Not to wish them deprived as I am but to partake in that
delicious form of love myself.
“Boys don’t cry. Boys don’t cry.”
I cry.
To look with longing at pretty things
And sensitive colorful and comfortable
And soft
And warm
And happy.
(The acknowledgement of male oppression does not diminish
the acknowledgement of female oppression. It seeks to end

So may I
But for this one time
Speak of the atrocity visited upon me
And upon my brothers
Without offending,
Without drawing fire?

On the white hash-marked and numbered field we are
encouraged to “play,”
To compete
To win
To “vanquish the enemy,”
Poorly disguised versions of myself
On neat facsimiles of future battlefields
In preparation for war.

How long has it been true
That the greatest to which a man can aspire
Is to die in war?

In the somewhat happier tune
A man is worth his ability to work,
To bring home the bacon,
(Even if I do keep kosher and vegan,
And love the beast
And love to run naked with the beast
In the woods beside him
Rather than to kill him.)

I am no killer.

Is this the life you offer me,
To squelch my Divinity?
And dare I say it, my
Take it then if you like,
If those are your terms
Give my body to the worms.

The greatest offense
A boy can do
Is to be considered “like a woman.”
How then can you act surprised
When we do
What we do?

I went to war.
I put on the uniform
And went to do
What you told me would make me loved by you.
I stopped myself from loving (or tried)
I stopped my nurturing nature (or tried)
I sought to see the Iraqis as my enemies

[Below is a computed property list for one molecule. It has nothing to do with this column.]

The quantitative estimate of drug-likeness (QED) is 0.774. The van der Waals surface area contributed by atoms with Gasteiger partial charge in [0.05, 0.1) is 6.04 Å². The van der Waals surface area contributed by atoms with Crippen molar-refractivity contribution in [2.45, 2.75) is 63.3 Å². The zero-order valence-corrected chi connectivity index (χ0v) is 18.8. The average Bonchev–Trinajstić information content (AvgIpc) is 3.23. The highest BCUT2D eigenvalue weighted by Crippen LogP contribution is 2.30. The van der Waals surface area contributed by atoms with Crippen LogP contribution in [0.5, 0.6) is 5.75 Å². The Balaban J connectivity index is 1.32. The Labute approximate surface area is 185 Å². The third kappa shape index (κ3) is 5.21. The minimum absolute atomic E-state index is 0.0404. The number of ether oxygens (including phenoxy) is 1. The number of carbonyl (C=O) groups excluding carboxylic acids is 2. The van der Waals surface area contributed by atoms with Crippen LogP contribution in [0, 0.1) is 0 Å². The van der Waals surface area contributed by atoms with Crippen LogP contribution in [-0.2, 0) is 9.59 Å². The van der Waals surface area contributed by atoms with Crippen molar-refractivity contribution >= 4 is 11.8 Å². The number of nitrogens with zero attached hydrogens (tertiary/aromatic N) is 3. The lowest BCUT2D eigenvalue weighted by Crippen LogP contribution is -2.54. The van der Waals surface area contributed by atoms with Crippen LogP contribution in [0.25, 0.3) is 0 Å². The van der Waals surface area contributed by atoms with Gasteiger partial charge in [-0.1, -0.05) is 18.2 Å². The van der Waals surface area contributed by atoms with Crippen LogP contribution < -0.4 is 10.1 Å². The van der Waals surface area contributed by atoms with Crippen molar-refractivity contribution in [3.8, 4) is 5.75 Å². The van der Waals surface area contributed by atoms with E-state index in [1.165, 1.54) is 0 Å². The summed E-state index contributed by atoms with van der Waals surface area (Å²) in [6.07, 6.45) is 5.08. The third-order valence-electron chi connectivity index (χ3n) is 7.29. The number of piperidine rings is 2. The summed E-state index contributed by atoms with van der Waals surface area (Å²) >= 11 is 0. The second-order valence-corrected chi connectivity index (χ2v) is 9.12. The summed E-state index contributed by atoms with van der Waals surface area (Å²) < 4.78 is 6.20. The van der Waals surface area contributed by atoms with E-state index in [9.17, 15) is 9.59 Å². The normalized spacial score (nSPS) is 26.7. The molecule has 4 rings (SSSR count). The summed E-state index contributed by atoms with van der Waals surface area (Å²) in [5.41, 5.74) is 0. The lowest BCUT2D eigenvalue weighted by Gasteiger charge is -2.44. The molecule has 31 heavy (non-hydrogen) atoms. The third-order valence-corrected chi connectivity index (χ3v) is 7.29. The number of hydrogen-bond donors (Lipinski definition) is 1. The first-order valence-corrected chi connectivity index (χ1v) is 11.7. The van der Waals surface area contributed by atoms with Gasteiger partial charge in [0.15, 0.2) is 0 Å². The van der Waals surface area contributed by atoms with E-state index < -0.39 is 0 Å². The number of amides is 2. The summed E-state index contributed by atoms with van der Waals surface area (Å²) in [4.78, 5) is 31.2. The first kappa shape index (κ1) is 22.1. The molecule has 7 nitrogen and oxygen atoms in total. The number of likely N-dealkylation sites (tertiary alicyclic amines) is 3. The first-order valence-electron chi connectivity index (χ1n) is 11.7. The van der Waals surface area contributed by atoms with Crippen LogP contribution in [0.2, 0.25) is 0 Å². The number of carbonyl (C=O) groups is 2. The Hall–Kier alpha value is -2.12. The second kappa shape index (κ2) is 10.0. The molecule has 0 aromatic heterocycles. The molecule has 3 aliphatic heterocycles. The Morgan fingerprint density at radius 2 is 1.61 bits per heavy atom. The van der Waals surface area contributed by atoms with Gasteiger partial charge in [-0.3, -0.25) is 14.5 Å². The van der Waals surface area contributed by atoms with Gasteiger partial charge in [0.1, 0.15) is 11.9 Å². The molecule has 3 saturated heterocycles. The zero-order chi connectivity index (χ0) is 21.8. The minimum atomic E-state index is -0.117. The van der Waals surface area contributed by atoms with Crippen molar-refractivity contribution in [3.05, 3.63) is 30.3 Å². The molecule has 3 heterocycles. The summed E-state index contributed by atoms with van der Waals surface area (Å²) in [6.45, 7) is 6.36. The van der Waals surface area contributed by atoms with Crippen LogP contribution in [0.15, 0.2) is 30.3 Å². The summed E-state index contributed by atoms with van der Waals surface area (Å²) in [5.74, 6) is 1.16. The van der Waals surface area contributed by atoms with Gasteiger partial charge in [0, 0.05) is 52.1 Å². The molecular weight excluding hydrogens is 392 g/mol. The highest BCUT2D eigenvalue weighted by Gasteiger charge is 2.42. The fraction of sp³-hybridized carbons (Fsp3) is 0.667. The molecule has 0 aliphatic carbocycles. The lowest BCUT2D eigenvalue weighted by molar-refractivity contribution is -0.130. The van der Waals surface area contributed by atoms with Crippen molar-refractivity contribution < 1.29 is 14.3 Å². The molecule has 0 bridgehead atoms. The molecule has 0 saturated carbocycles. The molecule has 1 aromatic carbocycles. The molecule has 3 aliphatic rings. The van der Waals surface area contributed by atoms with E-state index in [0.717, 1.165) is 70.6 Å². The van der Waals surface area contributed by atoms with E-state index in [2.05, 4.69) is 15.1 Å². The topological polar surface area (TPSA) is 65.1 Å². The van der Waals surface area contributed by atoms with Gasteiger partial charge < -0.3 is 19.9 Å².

As separate from me
But I could not.

My Native blood was too strong.
My compassionate heart too wise,
To believe anything
Other than the Truth.

I am like a woman, too,
If only in secret.

If crying for those who suffer,
Is being like a woman, let me be womanly.
Or more likely let me be like a man,
A man as he should be,
A man as Creation intended him to be.

My nature is to be an ally to womankind.
My nature is to champion her.
My nature is to lift her up when she falls
And walk beside her.
How many times in my life have I been met by contempt of a
woman because she made dreadful assumptions about me?
When she could not see my two-spirited spirit,
When she mistook my form for my intention?

Yes, I have heard you.
Yes, my heart breaks with your suffering,
And yes, I too have been destroyed by the same sick system
Of sexism and misogyny,
Cruelty and ignorance.
Please Mother, welcome me home.

Take back the mask
My face is destroyed by it.
I have sacrificed my soul on the altar of American
Please Mother, welcome me home.

I have watched horrified
As men became boys,
Rattled and ruined
When the game
Became real
And the cost of defeat multiplied.
Please Mother, welcome us home.
Please Sister, welcome us home.

A speck to your eye
In the white blistered sky
Far above the ruins of my iniquity
And the rabble of industry
And the shame of slavery
And the life that you offered me,
I reach for That which created me,
Please Mother, welcome me home.


This is a Web Extra for the feature Armed with Knowledge